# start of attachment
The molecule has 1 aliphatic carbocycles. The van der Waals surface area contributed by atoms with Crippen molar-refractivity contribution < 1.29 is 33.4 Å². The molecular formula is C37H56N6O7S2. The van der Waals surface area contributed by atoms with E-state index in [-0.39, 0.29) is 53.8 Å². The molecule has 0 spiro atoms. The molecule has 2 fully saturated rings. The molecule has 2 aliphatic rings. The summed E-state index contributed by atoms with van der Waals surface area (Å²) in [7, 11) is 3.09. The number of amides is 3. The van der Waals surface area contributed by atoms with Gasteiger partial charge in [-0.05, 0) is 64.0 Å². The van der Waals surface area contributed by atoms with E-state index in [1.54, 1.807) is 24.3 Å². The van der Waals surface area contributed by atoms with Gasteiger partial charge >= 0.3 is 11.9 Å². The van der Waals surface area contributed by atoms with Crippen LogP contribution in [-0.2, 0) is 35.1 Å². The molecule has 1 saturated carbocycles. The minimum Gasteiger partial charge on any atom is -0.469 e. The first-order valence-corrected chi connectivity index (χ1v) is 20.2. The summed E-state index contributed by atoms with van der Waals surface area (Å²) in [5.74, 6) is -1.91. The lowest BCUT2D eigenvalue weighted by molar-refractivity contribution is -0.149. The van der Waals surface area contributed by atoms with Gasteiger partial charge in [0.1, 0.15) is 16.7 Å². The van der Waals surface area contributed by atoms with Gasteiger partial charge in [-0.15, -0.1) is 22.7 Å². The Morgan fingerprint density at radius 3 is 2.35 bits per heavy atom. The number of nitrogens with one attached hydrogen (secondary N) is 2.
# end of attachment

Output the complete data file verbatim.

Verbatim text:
The molecule has 1 aliphatic carbocycles. The van der Waals surface area contributed by atoms with Crippen molar-refractivity contribution < 1.29 is 33.4 Å². The molecular formula is C37H56N6O7S2. The van der Waals surface area contributed by atoms with E-state index in [-0.39, 0.29) is 53.8 Å². The molecule has 0 spiro atoms. The molecule has 2 fully saturated rings. The molecule has 2 aliphatic rings. The summed E-state index contributed by atoms with van der Waals surface area (Å²) in [7, 11) is 3.09. The number of amides is 3. The van der Waals surface area contributed by atoms with Gasteiger partial charge in [-0.05, 0) is 64.0 Å². The van der Waals surface area contributed by atoms with E-state index in [1.54, 1.807) is 24.3 Å². The van der Waals surface area contributed by atoms with Gasteiger partial charge >= 0.3 is 11.9 Å². The van der Waals surface area contributed by atoms with Crippen LogP contribution in [-0.2, 0) is 35.1 Å². The molecule has 1 saturated carbocycles. The minimum Gasteiger partial charge on any atom is -0.469 e. The first-order valence-corrected chi connectivity index (χ1v) is 20.2. The summed E-state index contributed by atoms with van der Waals surface area (Å²) in [5.74, 6) is -1.91. The lowest BCUT2D eigenvalue weighted by molar-refractivity contribution is -0.149. The van der Waals surface area contributed by atoms with Gasteiger partial charge in [0.1, 0.15) is 16.7 Å². The van der Waals surface area contributed by atoms with Gasteiger partial charge in [-0.15, -0.1) is 22.7 Å². The Morgan fingerprint density at radius 3 is 2.35 bits per heavy atom. The number of nitrogens with one attached hydrogen (secondary N) is 2.